- Sylvia’s harsh rejection of Christopher, with her disparagement of Valentine, at the end of Episode 3, is based (a) on Christopher’s aide-memoire to himself about his life with Sylvia [No More Parades, I.iii] and (b) on a reconstruction of the original (suppressed) ending of Some Do Not…:
“Oh God! How could you be such a skunk! The girl was waiting to drop into your mouth like a grape. Couldn’t you bring yourself to seduce a — a little kitchen maid? Are they so rare?” [M Saunders, editor, Carcanet Press, Manchester, 2010, page 414].
- Edith Ethel’s unfounded accusation that Valentine has had a baby by Christopher, in Episode 3, is based on the text of Some Do Not…, II.iv:
“For God’s sake hold your tongue, you shameless thing! You’ve had a child by the man, haven’t you?”
- Valentine’s exasperated verbal assault on Sylvia in Episode 5 (created by Stoppard) is derived from a brief passage in Last Post, I.vii, where Marie Léonie recalls Sylvia’s untimely irruption into Valentine and Christopher’s privacy:
Christopher’s wife had turned up at Christopher’s empty house….They [Valentine and Christopher] had gone back late at night probably for purposes of love and had found her there….Then, at the top of the stairs in the house in the Inn they had perceived Sylvia, all in white!…
The lark and the nightingale
Stoppard adapts one scene, in particular, with great skill. In Episode 1, we see Christopher and Valentine driving through the night. In the source material, Some Do Not…, I.vii, they discuss a variety of topics, including female suffrage and Latin poetry. (They disagree with each other, outwardly, while inwardly drawing ever more closely together.) Stoppard cuts most of their conversation, but he hits on a bright idea: as day is dawning, they quote lines from Shakespeare’s Romeo and Juliet (Act 3, Scene 5) to each other:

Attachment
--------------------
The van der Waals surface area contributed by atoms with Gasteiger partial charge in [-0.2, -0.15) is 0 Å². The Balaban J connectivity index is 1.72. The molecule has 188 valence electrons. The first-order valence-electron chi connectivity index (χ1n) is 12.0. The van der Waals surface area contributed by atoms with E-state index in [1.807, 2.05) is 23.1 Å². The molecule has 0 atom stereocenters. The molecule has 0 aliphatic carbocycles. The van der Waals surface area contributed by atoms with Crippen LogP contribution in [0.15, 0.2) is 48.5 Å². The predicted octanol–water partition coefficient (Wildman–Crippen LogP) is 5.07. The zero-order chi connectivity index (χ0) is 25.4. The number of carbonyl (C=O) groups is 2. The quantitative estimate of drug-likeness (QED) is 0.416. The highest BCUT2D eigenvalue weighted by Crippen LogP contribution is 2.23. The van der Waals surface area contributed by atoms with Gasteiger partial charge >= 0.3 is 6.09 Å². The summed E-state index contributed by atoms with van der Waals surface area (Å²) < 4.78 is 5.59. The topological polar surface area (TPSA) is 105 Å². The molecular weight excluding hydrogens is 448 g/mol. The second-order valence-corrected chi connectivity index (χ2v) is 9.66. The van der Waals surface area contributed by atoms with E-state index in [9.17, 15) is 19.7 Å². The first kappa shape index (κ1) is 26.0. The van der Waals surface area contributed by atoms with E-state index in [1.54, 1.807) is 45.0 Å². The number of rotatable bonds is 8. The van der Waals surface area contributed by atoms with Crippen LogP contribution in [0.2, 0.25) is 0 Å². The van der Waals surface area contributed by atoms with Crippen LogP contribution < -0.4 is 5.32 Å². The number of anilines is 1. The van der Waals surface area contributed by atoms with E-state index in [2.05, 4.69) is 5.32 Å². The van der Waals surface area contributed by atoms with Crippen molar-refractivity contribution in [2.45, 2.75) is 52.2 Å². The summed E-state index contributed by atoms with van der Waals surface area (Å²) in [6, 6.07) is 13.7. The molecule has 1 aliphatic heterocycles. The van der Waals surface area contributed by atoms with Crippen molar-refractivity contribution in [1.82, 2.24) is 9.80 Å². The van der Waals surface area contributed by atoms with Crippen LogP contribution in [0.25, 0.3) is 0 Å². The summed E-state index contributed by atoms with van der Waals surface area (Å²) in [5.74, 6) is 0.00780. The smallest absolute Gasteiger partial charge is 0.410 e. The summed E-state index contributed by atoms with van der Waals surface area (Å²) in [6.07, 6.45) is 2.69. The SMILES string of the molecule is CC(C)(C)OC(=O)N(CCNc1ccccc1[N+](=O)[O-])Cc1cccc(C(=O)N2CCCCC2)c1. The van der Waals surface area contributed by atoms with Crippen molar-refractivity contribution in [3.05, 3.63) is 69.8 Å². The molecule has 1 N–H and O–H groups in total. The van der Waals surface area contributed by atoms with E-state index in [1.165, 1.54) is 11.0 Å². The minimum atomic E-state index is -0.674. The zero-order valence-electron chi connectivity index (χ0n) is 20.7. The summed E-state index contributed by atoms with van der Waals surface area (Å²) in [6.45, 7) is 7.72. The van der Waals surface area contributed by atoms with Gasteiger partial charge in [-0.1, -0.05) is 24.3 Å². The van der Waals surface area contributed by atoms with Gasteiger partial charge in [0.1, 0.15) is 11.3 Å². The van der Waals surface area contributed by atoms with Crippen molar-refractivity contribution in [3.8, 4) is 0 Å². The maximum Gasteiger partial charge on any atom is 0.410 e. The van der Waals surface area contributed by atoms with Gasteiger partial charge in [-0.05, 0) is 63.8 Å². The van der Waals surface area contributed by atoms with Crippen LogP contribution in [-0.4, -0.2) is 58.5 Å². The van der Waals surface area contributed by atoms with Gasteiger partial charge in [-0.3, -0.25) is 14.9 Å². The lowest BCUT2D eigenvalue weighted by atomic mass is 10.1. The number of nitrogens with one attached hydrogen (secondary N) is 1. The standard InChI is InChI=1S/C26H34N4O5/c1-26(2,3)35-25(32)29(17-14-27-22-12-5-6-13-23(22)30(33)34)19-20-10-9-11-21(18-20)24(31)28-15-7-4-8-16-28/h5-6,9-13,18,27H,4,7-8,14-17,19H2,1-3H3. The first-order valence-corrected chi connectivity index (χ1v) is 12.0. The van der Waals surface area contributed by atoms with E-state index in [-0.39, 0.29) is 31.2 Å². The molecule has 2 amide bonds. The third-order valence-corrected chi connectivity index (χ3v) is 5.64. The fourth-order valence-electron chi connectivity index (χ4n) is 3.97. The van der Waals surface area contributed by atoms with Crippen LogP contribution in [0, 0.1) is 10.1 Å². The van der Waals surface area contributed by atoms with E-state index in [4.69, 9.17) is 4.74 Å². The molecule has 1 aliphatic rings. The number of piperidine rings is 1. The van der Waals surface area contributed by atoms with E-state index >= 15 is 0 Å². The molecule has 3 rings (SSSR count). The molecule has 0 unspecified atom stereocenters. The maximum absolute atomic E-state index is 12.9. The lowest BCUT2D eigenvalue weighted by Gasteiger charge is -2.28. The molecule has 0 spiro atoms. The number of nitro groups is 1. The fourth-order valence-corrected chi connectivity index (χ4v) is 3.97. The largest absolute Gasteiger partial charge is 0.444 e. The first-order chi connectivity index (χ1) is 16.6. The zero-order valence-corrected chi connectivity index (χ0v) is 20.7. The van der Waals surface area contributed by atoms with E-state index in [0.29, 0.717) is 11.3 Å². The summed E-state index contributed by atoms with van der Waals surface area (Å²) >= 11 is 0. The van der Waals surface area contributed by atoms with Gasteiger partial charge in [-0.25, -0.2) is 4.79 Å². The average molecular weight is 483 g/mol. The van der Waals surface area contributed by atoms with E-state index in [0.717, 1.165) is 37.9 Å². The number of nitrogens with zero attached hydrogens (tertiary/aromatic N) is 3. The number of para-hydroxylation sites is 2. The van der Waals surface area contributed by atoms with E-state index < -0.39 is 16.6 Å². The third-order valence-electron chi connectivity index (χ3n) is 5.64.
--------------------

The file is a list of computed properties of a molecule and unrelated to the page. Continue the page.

Christopher: A lark.
Valentine: Not that. It was a nightingale.
Christopher: “It was the lark, the herald of the morn, no nightingale.”
Valentine: “Believe me, love, it was the nightingale.”
This is most fitting: falling in love, but facing great obstacles, Christopher and Valentine resemble Shakespeare’s lovers.
In his Introduction to the 1977 New Penguin Shakespeare edition of the collaborative play, The New Noble Kinsmen, N W Bawcutt (editor) compares the respective contributions of Shakespeare and John Fletcher, and he says of the latter:
“Instead of ceremony and ritual he (Fletcher) gives us drama and excitement….His characters debate and argue, but seem more concerned with making effects and scoring points than with exploring their inner feelings”. [page 28]
In his Parade’s End script, Stoppard adds much “drama and excitement” to the original; and he provides many occasions for the actors to “debate and argue”. The actors also have the task of conveying something of their characters’ “inner feelings”: in the event, one could ask no more of the performances that they give us.